How Lan Kwai Fong has changed over the years
It is not just difficult, but impossible to separate the tourist hot spot Lan Kwai Fong, just up the hill from Central, from Allan Zeman. Walking with him through the narrow streets of the area, there are always tourists asking for a selfie with him or businessmen stopping to hand a name card to him.
Raised in Canada, Zeman’s father died when he was eight. His mother worked in a Montreal hospital and he started working at the age of 10, delivering newspapers and cleaning tables at restaurants. He bought his first car at 16 and earned his first C$1 million (HK$6.6 million) within three years.
He came in Hong Kong in 1970 to co-found a fashion export business called Colby, which he sold to local supply chain giant Li & Fung in 2000.
Now he is less known by his former connection to textiles and much more famous as the “father of Lan Kwai Fong”, a narrow street that, when he first came to Hong Kong in the 1970s, was just a back alley of warehouses and small stores and which had been at various times over the preceding century a flower market and a centre for marriage matchmaking.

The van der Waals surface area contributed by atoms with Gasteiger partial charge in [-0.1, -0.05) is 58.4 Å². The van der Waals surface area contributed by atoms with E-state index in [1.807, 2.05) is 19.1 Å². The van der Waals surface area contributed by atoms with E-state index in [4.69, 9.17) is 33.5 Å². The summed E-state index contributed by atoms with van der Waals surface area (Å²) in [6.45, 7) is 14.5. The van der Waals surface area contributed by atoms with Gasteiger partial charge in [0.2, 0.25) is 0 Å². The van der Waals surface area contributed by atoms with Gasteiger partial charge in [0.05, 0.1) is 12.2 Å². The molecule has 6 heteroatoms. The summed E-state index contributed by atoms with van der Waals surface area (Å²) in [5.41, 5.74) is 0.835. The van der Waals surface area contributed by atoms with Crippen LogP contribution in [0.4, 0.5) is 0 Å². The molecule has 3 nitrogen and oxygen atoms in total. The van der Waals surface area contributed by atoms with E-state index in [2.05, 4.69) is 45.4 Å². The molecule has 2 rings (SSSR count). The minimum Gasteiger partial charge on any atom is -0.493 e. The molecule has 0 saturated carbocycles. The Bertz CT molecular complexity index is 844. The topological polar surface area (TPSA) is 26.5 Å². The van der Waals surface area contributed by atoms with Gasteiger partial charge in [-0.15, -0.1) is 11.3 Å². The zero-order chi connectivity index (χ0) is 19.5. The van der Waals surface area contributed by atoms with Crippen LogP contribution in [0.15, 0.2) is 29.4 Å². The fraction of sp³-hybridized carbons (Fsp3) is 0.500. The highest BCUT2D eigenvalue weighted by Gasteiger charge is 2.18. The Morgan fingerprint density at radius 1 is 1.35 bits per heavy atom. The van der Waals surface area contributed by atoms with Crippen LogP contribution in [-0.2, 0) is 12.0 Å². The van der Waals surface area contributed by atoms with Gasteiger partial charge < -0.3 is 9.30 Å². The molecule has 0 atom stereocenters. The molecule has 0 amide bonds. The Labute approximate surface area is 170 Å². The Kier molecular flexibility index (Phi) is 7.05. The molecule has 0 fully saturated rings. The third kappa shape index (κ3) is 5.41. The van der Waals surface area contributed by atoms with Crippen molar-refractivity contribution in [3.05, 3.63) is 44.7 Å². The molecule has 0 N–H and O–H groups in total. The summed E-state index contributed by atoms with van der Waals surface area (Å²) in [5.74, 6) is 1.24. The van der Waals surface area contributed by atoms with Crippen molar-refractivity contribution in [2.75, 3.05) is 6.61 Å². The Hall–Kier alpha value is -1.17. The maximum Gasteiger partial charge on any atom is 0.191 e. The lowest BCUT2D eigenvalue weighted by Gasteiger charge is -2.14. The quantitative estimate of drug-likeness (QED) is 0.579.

It was in the 1980s that Zeman eyed the convenient location of Lan Kwai Fong, only five minutes on foot from the city’s business heart in Central. He has purchased properties in the area since the 1980s and turned them into restaurants and bars that are a must visit for all tourists coming to Hong Kong. While many restaurants were on street levels, Zeman was the first to move many of the restaurants upstairs for cheaper rents.
Although less mainland tourists have been coming to Hong Kong, resulting in a drop in retail sales and a rise in the number of store closures, Lan Kwai Fong has not been hit as hard as it is a place for drinking eating rather than shopping.
Zeman said many of the visitors to Lan Kwai Fong were from different parts of the world. There are also Hong Kong based professionals who go there for lunch or drinks after work.
Now the whole area of several surrounding streets, featuring over 100 bars, clubs and restaurants, has taken on the name of the small street where development began, and the area is also known for street performances and for its celebrations during major public holidays as well as its own beer festival.
But it has also been a place of tragedy. On the first day of 1993, 21 people were killed as a New Year’s celebration turned into a stampede. Thirteen of the victims were under 20 years of age and a total of 63 people were injured.